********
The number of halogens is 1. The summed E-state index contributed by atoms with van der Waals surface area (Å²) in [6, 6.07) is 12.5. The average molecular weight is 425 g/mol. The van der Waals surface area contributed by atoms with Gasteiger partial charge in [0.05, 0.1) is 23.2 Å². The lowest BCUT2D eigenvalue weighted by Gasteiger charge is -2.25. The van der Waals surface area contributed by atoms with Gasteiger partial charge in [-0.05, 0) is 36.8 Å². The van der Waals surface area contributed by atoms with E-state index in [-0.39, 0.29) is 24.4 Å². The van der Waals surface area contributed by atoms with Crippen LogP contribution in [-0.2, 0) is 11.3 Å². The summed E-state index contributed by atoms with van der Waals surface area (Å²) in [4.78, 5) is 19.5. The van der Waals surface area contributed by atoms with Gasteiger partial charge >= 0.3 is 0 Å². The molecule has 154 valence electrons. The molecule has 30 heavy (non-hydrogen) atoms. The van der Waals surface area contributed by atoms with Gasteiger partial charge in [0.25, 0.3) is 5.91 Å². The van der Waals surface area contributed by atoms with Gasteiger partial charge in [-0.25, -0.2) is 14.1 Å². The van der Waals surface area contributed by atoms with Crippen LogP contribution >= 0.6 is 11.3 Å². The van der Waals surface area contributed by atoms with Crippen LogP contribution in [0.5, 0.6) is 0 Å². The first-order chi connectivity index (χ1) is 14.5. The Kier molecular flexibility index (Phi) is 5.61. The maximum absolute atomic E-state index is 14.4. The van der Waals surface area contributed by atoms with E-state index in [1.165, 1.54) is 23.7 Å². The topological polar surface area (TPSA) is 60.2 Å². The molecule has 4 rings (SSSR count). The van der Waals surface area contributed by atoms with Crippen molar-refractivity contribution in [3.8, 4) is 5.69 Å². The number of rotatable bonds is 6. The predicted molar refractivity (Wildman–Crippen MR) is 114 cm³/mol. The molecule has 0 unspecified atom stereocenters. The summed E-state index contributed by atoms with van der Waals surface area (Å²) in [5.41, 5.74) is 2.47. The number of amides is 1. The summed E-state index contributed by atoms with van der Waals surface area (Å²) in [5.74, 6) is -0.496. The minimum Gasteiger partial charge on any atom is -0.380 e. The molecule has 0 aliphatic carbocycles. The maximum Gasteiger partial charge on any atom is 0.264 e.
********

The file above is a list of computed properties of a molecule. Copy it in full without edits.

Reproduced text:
The number of halogens is 1. The summed E-state index contributed by atoms with van der Waals surface area (Å²) in [6, 6.07) is 12.5. The average molecular weight is 425 g/mol. The van der Waals surface area contributed by atoms with Gasteiger partial charge in [0.05, 0.1) is 23.2 Å². The lowest BCUT2D eigenvalue weighted by Gasteiger charge is -2.25. The van der Waals surface area contributed by atoms with Gasteiger partial charge in [-0.05, 0) is 36.8 Å². The van der Waals surface area contributed by atoms with E-state index in [-0.39, 0.29) is 24.4 Å². The van der Waals surface area contributed by atoms with Crippen LogP contribution in [-0.2, 0) is 11.3 Å². The summed E-state index contributed by atoms with van der Waals surface area (Å²) in [4.78, 5) is 19.5. The van der Waals surface area contributed by atoms with Gasteiger partial charge >= 0.3 is 0 Å². The molecule has 154 valence electrons. The molecule has 30 heavy (non-hydrogen) atoms. The van der Waals surface area contributed by atoms with Gasteiger partial charge in [0.25, 0.3) is 5.91 Å². The van der Waals surface area contributed by atoms with Gasteiger partial charge in [-0.25, -0.2) is 14.1 Å². The van der Waals surface area contributed by atoms with Crippen LogP contribution >= 0.6 is 11.3 Å². The van der Waals surface area contributed by atoms with Crippen LogP contribution in [0.5, 0.6) is 0 Å². The first-order chi connectivity index (χ1) is 14.5. The Kier molecular flexibility index (Phi) is 5.61. The maximum absolute atomic E-state index is 14.4. The van der Waals surface area contributed by atoms with E-state index in [1.165, 1.54) is 23.7 Å². The topological polar surface area (TPSA) is 60.2 Å². The molecule has 4 rings (SSSR count). The van der Waals surface area contributed by atoms with Crippen molar-refractivity contribution in [3.8, 4) is 5.69 Å². The number of rotatable bonds is 6. The predicted molar refractivity (Wildman–Crippen MR) is 114 cm³/mol. The molecule has 0 unspecified atom stereocenters. The summed E-state index contributed by atoms with van der Waals surface area (Å²) in [5.41, 5.74) is 2.47. The number of amides is 1. The summed E-state index contributed by atoms with van der Waals surface area (Å²) in [5.74, 6) is -0.496. The minimum Gasteiger partial charge on any atom is -0.380 e. The molecule has 0 aliphatic carbocycles. The maximum Gasteiger partial charge on any atom is 0.264 e.